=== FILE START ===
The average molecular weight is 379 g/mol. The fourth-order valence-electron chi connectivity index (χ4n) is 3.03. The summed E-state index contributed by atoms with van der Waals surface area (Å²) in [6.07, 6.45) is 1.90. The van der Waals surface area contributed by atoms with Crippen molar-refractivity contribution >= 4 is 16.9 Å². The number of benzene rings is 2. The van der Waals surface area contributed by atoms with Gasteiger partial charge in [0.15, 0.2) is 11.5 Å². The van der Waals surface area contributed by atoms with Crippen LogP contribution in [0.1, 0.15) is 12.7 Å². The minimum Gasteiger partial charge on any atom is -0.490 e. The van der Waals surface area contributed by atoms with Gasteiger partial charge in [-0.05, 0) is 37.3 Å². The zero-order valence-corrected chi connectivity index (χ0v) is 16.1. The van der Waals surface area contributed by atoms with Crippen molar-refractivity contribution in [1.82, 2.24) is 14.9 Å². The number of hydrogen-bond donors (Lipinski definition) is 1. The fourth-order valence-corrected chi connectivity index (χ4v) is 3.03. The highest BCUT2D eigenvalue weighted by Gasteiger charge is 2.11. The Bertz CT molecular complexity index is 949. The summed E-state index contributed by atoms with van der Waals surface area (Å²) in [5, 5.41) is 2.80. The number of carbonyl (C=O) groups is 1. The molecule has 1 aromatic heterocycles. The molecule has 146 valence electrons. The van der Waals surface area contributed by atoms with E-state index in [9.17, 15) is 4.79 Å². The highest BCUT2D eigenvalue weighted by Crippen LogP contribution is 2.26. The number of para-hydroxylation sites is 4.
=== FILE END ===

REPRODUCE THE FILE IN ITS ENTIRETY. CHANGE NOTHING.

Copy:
The average molecular weight is 379 g/mol. The fourth-order valence-electron chi connectivity index (χ4n) is 3.03. The summed E-state index contributed by atoms with van der Waals surface area (Å²) in [6.07, 6.45) is 1.90. The van der Waals surface area contributed by atoms with Crippen molar-refractivity contribution >= 4 is 16.9 Å². The number of benzene rings is 2. The van der Waals surface area contributed by atoms with Gasteiger partial charge in [0.15, 0.2) is 11.5 Å². The van der Waals surface area contributed by atoms with Crippen LogP contribution in [0.1, 0.15) is 12.7 Å². The minimum Gasteiger partial charge on any atom is -0.490 e. The van der Waals surface area contributed by atoms with Gasteiger partial charge in [-0.05, 0) is 37.3 Å². The zero-order valence-corrected chi connectivity index (χ0v) is 16.1. The van der Waals surface area contributed by atoms with Crippen molar-refractivity contribution in [1.82, 2.24) is 14.9 Å². The number of hydrogen-bond donors (Lipinski definition) is 1. The fourth-order valence-corrected chi connectivity index (χ4v) is 3.03. The highest BCUT2D eigenvalue weighted by Gasteiger charge is 2.11. The Bertz CT molecular complexity index is 949. The summed E-state index contributed by atoms with van der Waals surface area (Å²) in [5, 5.41) is 2.80. The number of carbonyl (C=O) groups is 1. The molecule has 1 aromatic heterocycles. The molecule has 146 valence electrons. The van der Waals surface area contributed by atoms with E-state index in [9.17, 15) is 4.79 Å². The highest BCUT2D eigenvalue weighted by Crippen LogP contribution is 2.26. The number of para-hydroxylation sites is 4.